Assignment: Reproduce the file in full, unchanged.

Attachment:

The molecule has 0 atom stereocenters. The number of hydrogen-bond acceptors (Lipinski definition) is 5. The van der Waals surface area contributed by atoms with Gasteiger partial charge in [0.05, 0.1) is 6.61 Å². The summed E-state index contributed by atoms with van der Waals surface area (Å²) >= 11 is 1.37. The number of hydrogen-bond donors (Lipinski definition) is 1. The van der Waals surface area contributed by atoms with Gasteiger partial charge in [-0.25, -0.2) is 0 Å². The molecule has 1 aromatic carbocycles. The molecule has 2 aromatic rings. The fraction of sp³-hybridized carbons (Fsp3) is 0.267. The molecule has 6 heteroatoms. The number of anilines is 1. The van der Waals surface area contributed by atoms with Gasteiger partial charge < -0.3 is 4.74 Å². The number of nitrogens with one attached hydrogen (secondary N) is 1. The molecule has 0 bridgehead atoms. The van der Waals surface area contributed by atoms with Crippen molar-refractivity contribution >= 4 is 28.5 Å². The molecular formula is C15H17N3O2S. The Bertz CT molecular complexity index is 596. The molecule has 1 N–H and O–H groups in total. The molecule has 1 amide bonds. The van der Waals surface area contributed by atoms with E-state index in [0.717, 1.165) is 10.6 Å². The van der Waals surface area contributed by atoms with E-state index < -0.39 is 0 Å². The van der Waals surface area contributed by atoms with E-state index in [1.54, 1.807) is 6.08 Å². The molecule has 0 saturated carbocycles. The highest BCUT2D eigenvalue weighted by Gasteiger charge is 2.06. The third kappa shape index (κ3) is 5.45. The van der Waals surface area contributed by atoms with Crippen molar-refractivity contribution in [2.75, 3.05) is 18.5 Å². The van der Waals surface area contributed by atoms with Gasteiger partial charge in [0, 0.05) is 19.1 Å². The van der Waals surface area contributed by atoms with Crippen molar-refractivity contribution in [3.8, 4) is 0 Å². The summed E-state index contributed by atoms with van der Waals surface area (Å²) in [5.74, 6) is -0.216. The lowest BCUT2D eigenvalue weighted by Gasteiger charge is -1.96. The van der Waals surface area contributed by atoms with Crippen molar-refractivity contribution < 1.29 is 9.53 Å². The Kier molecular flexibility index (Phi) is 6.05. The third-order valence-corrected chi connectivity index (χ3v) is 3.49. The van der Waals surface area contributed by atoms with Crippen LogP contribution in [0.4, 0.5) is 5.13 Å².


The molecule has 0 atom stereocenters. The number of hydrogen-bond acceptors (Lipinski definition) is 5. The van der Waals surface area contributed by atoms with Gasteiger partial charge in [0.05, 0.1) is 6.61 Å². The summed E-state index contributed by atoms with van der Waals surface area (Å²) >= 11 is 1.37. The number of hydrogen-bond donors (Lipinski definition) is 1. The van der Waals surface area contributed by atoms with Gasteiger partial charge in [-0.25, -0.2) is 0 Å². The molecule has 1 aromatic carbocycles. The molecule has 2 aromatic rings. The fraction of sp³-hybridized carbons (Fsp3) is 0.267. The molecule has 6 heteroatoms. The number of anilines is 1. The van der Waals surface area contributed by atoms with Gasteiger partial charge < -0.3 is 4.74 Å². The number of nitrogens with one attached hydrogen (secondary N) is 1. The molecule has 0 bridgehead atoms. The van der Waals surface area contributed by atoms with Crippen molar-refractivity contribution >= 4 is 28.5 Å². The molecular formula is C15H17N3O2S. The Bertz CT molecular complexity index is 596. The molecule has 1 N–H and O–H groups in total. The molecule has 1 amide bonds. The van der Waals surface area contributed by atoms with E-state index in [0.717, 1.165) is 10.6 Å². The van der Waals surface area contributed by atoms with E-state index < -0.39 is 0 Å². The van der Waals surface area contributed by atoms with E-state index in [1.54, 1.807) is 6.08 Å². The molecule has 0 saturated carbocycles. The highest BCUT2D eigenvalue weighted by Gasteiger charge is 2.06. The third kappa shape index (κ3) is 5.45. The van der Waals surface area contributed by atoms with Crippen molar-refractivity contribution in [2.75, 3.05) is 18.5 Å². The van der Waals surface area contributed by atoms with Gasteiger partial charge in [0, 0.05) is 19.1 Å². The van der Waals surface area contributed by atoms with Crippen molar-refractivity contribution in [3.8, 4) is 0 Å². The summed E-state index contributed by atoms with van der Waals surface area (Å²) in [5.74, 6) is -0.216. The lowest BCUT2D eigenvalue weighted by Gasteiger charge is -1.96. The van der Waals surface area contributed by atoms with Crippen molar-refractivity contribution < 1.29 is 9.53 Å². The Kier molecular flexibility index (Phi) is 6.05. The third-order valence-corrected chi connectivity index (χ3v) is 3.49. The van der Waals surface area contributed by atoms with Crippen LogP contribution in [0.4, 0.5) is 5.13 Å².